Counts Toward Data Science

### MATH B210 Differential Equations with Applications

Fall 2024

Ordinary differential equations, including general first-order equations, linear equations of higher order and systems of equations, via numerical, geometrical, and analytic methods. Applications to physics, biology, and economics. Co-requisite: MATH 201 or 203.

Quantitative Methods (QM)

### MATH B221 Introduction to Topology and Geometry

Not offered 2024-25

An introduction to the ideas of topology and geometry through the study of knots and surfaces in three-dimensional space. The course content may vary from year to year, but will generally include some historical perspectives and some discussion of connections with the natural and life sciences. Co-requisite: MATH 201 or 203.

Quantitative Methods (QM)

### MATH B225 Introduction to Financial Mathematics

Not offered 2024-25

Topics to be covered include market conventions and instruments, Black-Scholes option-pricing model, and practical aspects of trading and hedging. All necessary definitions from probability theory (random variables, normal and lognormal distribution, etc.) will be explained. Prerequisite: MATH 102. ECON 105 is recommended.

### MATH B290 Elementary Number Theory

Not offered 2024-25

Properties of the integers, divisibility, primality and factorization, congruences, Chinese remainder theorem, multiplicative functions, quadratic residues and quadratic reciprocity, continued fractions, and applications to computer science and cryptography. Prerequisite: MATH 102.

### MATH B295 Select Topics in Mathematics

Section 001 (Fall 2023): Math Modeling and Sustainability

Section 001 (Spring 2024): Statistics with R

Section 001 (Fall 2024): Evolutionary Game Theory

Section 001 (Spring 2025): Evolutionary Game Theory

Section 002 (Spring 2025): Codes and Ciphers

Section 003 (Spring 2025): History of Math

Fall 2024, Spring 2025

This is a topics course. Course content varies. Not all topics are open to first year students.

Current topic description: This course introduces basic concepts in evolutionary game theory (EGT) and dynamics. Evolutionary dynamics is the mathematical study of the evolutionary processes that influence biological and social processes. In this course, we will cover fundamental topics in EGT, including evolutionarily stable strategies, replicator dynamics, and games on networks. We will introduce the mathematical techniques and modeling approaches needed to study real-world problems, with a focus on social evolution and human cooperation.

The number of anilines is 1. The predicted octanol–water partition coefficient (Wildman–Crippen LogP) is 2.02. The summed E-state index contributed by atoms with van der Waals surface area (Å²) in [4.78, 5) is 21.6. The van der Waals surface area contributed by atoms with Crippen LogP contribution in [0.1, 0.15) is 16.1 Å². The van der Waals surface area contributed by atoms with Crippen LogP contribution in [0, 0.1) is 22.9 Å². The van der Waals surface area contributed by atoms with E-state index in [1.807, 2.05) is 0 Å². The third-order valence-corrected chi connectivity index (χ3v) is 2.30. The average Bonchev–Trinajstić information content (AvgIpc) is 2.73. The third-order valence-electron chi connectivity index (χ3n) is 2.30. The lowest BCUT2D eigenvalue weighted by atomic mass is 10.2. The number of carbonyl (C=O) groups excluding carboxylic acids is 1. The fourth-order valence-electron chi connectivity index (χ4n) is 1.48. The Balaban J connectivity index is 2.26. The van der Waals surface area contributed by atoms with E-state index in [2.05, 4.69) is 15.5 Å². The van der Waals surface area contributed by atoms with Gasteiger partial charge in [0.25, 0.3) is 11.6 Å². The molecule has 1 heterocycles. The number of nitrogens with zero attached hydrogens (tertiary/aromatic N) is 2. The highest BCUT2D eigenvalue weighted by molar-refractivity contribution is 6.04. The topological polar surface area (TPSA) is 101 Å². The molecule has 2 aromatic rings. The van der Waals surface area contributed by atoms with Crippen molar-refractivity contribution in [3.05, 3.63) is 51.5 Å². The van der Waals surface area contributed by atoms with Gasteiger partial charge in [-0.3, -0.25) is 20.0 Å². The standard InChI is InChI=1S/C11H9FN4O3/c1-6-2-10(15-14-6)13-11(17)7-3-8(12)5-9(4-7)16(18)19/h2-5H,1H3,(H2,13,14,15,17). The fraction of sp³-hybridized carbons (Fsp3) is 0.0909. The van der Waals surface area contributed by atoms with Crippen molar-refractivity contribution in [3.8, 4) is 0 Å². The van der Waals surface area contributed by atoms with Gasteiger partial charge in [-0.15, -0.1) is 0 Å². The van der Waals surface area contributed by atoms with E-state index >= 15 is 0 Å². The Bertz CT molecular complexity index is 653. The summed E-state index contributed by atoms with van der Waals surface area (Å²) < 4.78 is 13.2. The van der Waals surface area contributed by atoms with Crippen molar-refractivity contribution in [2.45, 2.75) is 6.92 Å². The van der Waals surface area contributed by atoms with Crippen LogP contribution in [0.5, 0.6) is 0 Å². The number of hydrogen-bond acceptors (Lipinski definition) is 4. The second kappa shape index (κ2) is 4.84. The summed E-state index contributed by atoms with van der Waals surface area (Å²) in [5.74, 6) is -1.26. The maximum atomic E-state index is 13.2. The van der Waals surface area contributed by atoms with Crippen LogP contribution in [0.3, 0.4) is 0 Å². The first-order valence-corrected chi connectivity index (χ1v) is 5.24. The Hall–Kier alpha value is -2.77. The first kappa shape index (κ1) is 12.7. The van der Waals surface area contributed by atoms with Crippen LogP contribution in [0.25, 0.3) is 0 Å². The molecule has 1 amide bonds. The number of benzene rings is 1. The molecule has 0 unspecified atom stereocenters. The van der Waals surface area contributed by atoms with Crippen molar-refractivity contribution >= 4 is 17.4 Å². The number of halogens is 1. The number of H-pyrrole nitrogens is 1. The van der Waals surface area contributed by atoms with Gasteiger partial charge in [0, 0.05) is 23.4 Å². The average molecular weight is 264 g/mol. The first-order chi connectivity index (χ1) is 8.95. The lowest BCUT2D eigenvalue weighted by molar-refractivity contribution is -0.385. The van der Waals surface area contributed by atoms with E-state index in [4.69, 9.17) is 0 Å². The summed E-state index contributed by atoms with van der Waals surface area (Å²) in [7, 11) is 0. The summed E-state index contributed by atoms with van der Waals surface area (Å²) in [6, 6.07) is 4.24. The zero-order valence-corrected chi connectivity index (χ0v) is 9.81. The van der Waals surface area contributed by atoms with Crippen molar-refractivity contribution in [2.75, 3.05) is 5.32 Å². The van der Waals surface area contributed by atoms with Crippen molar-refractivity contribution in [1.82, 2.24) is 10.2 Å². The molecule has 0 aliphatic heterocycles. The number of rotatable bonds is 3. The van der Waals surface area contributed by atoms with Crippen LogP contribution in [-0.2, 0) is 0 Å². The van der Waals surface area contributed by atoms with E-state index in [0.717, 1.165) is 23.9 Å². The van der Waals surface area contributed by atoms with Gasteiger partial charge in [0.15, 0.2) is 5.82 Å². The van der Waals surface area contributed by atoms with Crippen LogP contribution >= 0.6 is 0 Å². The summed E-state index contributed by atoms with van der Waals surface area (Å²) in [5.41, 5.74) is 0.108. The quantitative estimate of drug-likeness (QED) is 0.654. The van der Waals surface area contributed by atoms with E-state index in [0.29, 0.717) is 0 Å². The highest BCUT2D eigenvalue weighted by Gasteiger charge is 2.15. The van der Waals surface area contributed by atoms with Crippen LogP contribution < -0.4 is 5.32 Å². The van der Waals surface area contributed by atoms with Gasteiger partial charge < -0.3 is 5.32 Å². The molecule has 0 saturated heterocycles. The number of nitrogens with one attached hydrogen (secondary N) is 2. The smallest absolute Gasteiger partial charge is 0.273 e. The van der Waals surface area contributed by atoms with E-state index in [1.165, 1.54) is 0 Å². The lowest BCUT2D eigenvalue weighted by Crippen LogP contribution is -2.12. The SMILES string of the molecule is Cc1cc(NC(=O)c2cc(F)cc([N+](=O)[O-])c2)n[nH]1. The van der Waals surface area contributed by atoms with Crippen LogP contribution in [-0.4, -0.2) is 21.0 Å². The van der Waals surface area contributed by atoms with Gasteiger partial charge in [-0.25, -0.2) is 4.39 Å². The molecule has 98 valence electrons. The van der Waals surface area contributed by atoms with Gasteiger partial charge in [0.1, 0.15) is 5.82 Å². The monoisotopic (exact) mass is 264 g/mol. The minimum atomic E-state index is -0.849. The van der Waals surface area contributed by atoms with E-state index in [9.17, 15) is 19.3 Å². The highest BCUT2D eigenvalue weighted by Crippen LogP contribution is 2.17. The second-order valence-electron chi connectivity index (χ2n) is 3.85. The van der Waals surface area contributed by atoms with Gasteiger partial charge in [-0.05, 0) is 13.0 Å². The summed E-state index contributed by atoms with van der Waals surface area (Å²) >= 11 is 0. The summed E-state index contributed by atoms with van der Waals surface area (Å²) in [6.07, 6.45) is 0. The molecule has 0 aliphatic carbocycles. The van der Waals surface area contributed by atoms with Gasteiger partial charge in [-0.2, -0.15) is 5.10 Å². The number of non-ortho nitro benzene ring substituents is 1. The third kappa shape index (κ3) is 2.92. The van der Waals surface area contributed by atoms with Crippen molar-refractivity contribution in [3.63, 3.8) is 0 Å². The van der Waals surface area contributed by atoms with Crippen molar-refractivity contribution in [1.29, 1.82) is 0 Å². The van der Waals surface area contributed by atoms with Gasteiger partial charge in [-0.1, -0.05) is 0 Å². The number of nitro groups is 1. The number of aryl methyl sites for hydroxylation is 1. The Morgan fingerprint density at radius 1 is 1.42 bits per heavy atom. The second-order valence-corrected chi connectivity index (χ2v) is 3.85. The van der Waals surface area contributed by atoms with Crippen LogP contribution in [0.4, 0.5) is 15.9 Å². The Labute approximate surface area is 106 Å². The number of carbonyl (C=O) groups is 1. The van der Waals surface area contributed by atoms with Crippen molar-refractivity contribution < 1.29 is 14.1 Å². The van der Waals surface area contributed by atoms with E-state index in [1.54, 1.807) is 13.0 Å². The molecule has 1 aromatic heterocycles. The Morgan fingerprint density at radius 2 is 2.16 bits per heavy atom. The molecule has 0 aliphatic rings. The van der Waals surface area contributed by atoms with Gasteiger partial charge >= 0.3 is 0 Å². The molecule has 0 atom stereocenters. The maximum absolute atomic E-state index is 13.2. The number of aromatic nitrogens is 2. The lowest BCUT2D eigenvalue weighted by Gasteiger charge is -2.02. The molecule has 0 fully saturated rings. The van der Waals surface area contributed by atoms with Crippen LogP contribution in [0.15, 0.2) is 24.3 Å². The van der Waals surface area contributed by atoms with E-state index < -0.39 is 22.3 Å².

Current topic description: This course introduces basic concepts in evolutionary game theory (EGT) and dynamics. Evolutionary dynamics is the mathematical study of the evolutionary processes that influence biological and social processes. In this course, we will cover fundamental topics in EGT, including evolutionarily stable strategies, replicator dynamics, and games on networks. We will introduce the mathematical techniques and modeling approaches needed to study real-world problems, with a focus on social evolution and human cooperation.

Current topic description: This course is an introduction to classical and modern methods for encoding secret messages (cryptography) and the science of breaking codes and ciphers (cryptanalysis). It blends the history of secret writing, the art of creating codes, and the mathematics underlying the theory and practice of encryption and decryption. Topics include substitution and transposition ciphers, Vigenere and Hill ciphers, statistical methods in cryptanalysis, and applications from linear algebra and number theory to cryptananalysis, digital signatures, PGP, RSA, and other public-key ciphers. Latter topics also will require use of computer applets. Prerequisites: Math B203 (Linear Algebra) or Math B206 (Transition to Higher Mathematics).

Current topic description: This course samples mathematical landmarks from Classical times to the 19th century. Among these are Euclid's proof of the Pythagorean Theorem, Archimedes' determination of cirucular area, Newton's approximation of p, Euler's solution of the Basel problem, and Catnor's theory of the infinite. We end with a look at the mathematical heritage of Bryn Mawr College and the "math matriarchs" who built our department. In short, the course will have historical and biographical components, but its primary object is to examine, in full mathematical detail, landmarks from the long and glorious history of mathematics. Prerequisite: Any 200-level math course.